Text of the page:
Anyway, this brings up other issues that I want to address. About 14 minutes into The Closer, Chappelle says, “we Blacks, we look at the gay community and we go, ‘God damn it! Look how well that movement is going.’' When Chappelle spoke to how he felt the LGBTQ+ community is advancing and how they get what they want, are sensitive, and hold political power, he’s talking about the white folks…whether he knows it or not. He speaks to this a bit within the special, but I think it needed clarification. There’s still a disconnect here. What I think people fail to understand is that it is not about offending LGBTQ+ people as a Black person, it’s about offending white people, the people in power, whether they’re gay or trans or not.

I had a friend, a Black cis-het woman, tell me that she thought the LGBTQ+ community succeeds more as a political group over Black political groups and Black Americans. So then I asked her, “what about Black LGTBQ+ folks? They’re still Black.” She basically said that since Black folks are a part of that community, we reap the benefits. I don’t agree, because at the end of it all, we’re still Black. We will still face discrimination. Black trans people are discriminated against for being trans, and subject to racism for being Black. Whiteness is going to render a Black person as Black first. Whether I like it or not, I am likely to be perceived as Black before anything else. My transness makes me doubly marginalized. So no, we are not included in the white LGBTQ+ world just because we’re a part of the LGBTQ+ community. It’s bad enough that a lot of white and non-Black queer folks believe that they are absolved of their racism because they’re marginalized by their queerness or transness.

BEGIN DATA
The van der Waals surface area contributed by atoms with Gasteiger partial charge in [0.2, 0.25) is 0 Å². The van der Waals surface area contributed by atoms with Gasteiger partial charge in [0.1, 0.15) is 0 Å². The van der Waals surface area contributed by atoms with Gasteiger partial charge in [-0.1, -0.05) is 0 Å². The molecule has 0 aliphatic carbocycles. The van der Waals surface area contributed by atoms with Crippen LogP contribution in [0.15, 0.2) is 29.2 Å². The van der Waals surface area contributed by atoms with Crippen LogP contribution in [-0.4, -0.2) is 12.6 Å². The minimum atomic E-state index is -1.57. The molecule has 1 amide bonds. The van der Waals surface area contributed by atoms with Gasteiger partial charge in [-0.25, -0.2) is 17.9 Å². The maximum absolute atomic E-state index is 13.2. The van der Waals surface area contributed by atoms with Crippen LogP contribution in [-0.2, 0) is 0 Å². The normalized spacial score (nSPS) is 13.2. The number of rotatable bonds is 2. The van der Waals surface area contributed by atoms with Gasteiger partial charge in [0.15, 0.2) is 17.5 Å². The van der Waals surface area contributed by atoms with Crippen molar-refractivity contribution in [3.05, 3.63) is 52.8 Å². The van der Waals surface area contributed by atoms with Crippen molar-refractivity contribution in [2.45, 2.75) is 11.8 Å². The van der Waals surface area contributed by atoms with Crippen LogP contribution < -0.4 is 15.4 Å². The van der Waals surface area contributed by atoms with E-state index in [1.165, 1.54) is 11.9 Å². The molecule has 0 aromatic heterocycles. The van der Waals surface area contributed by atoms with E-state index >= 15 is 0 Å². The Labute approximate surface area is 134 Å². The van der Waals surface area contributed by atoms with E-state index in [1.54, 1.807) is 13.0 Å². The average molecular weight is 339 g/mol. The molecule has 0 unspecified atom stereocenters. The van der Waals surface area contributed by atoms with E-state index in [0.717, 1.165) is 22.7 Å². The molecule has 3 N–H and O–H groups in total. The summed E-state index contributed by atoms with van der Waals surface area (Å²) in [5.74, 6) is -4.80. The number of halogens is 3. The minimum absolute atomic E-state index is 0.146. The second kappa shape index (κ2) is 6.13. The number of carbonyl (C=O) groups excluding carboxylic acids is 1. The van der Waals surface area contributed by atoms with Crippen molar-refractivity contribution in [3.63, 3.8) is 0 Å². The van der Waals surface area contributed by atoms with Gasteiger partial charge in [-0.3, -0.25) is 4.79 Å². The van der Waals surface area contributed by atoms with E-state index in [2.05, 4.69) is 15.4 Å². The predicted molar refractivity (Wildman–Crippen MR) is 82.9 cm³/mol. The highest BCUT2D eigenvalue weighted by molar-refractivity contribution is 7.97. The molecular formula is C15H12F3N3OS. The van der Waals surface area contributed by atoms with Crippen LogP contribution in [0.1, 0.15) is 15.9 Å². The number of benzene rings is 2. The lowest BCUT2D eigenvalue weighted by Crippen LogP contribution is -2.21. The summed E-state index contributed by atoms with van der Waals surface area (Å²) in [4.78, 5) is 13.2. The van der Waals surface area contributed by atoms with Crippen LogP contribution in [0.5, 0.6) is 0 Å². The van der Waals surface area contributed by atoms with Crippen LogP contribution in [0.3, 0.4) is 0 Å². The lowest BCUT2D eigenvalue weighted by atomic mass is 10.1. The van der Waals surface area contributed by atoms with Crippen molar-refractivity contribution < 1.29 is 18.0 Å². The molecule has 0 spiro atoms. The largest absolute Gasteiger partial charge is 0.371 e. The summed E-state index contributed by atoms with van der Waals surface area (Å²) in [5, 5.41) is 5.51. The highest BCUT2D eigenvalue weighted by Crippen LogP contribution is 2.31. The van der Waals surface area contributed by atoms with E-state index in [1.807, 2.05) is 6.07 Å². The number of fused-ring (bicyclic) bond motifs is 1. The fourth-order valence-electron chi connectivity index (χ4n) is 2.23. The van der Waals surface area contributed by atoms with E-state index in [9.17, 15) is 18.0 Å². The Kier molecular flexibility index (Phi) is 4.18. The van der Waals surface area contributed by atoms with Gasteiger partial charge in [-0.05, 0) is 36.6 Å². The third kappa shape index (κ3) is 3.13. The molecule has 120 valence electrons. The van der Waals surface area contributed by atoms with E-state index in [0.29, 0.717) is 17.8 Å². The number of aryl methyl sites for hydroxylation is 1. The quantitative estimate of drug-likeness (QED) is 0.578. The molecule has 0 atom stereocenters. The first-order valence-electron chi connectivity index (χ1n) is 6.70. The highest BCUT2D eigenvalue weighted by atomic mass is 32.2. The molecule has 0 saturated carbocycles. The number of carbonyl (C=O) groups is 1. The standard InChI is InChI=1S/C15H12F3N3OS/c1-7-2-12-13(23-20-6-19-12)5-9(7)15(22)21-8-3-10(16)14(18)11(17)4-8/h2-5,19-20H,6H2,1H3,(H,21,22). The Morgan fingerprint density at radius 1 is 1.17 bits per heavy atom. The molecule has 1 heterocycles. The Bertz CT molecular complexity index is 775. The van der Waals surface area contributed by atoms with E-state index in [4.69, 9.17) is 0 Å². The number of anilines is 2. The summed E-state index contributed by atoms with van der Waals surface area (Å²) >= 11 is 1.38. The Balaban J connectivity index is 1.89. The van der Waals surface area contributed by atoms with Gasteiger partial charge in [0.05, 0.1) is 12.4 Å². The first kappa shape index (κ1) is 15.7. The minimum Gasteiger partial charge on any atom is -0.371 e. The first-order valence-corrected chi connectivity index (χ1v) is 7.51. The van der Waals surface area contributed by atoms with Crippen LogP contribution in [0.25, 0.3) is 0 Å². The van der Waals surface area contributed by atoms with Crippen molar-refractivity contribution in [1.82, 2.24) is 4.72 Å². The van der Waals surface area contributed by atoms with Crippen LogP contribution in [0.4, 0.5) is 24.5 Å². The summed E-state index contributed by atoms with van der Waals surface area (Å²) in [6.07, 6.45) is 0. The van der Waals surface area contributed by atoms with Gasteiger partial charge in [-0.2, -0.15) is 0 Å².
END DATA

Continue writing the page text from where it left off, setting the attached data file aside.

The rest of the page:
Inside of cultures, we have subcultures. Black folks have always carved out our own subcultures inside and outside of queerness. White and non-Black queers are inclined to adopt the behaviors of their cishet white counterparts. That’s the math. So while Black folks suffer, it isn’t a matter of making it a competition, rather understanding that Black trans and queer folks suffer, too. Sometimes more.

I admit, throughout The Closer I laughed at some things. Other things made me shake my head and go, “this fool is just ignant”. I understand and respect that there are some people who won’t see it that way– people that ultimately feel offended and harmed by his jokes. Then you have another portion of his audience; people who have not interrogated their own transphobia and homophobia. There are people who take his jokes and use it to justify their transphobia and homophobia. Whether it be subconscious or not, he’s empowering others to be hateful. This is an issue. Sure, he’s conscious about his “pronoun game.” Is that enough, though? Does he challenge his audience to get hip to pronouns? Some folks laugh along with Chappelle because they’re already transphobic. His rhetoric and tone throughout the act suggests that he isn’t really transphobic, rather he just wants to joke, but there’s actually more than that embedded into his writing.

After writing this, I can’t help but to think that what it means to be canceled needs to be rethought. Chappelle and others like him, will almost always have a platform to continue to make money. Is it true that canceling someone suggests that a person can never grow or educate themselves? And if so, isn’t that the opposite of what we want? Moreover, where do we even begin to draw the cancellation line, and who has the power to do so?